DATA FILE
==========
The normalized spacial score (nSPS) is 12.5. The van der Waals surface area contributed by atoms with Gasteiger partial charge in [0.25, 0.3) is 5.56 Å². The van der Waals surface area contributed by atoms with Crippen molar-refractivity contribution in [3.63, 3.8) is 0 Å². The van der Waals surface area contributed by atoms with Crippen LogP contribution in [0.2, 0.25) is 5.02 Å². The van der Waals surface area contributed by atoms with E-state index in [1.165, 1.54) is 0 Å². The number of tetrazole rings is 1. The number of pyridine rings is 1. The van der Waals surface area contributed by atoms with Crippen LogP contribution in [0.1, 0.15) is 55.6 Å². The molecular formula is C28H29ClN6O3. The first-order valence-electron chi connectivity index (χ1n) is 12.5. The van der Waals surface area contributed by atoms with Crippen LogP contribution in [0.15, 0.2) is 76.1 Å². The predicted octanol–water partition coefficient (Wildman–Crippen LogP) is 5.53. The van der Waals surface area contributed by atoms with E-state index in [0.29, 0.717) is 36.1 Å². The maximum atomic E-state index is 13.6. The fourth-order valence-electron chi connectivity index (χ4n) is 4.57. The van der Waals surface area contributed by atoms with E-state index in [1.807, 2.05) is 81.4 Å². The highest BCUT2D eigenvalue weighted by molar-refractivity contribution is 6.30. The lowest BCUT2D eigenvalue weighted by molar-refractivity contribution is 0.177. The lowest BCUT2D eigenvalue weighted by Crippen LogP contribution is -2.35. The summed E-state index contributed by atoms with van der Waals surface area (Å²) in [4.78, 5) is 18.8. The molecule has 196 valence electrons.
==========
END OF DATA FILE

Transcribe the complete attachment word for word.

The normalized spacial score (nSPS) is 12.5. The van der Waals surface area contributed by atoms with Gasteiger partial charge in [0.25, 0.3) is 5.56 Å². The van der Waals surface area contributed by atoms with Crippen molar-refractivity contribution in [3.63, 3.8) is 0 Å². The van der Waals surface area contributed by atoms with Crippen LogP contribution in [0.2, 0.25) is 5.02 Å². The van der Waals surface area contributed by atoms with E-state index in [1.165, 1.54) is 0 Å². The number of tetrazole rings is 1. The number of pyridine rings is 1. The van der Waals surface area contributed by atoms with Crippen LogP contribution in [0.1, 0.15) is 55.6 Å². The molecular formula is C28H29ClN6O3. The first-order valence-electron chi connectivity index (χ1n) is 12.5. The van der Waals surface area contributed by atoms with Crippen LogP contribution in [0.15, 0.2) is 76.1 Å². The predicted octanol–water partition coefficient (Wildman–Crippen LogP) is 5.53. The van der Waals surface area contributed by atoms with E-state index in [0.29, 0.717) is 36.1 Å². The maximum atomic E-state index is 13.6. The fourth-order valence-electron chi connectivity index (χ4n) is 4.57. The van der Waals surface area contributed by atoms with E-state index in [1.807, 2.05) is 81.4 Å². The highest BCUT2D eigenvalue weighted by molar-refractivity contribution is 6.30. The lowest BCUT2D eigenvalue weighted by molar-refractivity contribution is 0.177. The lowest BCUT2D eigenvalue weighted by Crippen LogP contribution is -2.35. The summed E-state index contributed by atoms with van der Waals surface area (Å²) in [4.78, 5) is 18.8. The molecule has 196 valence electrons.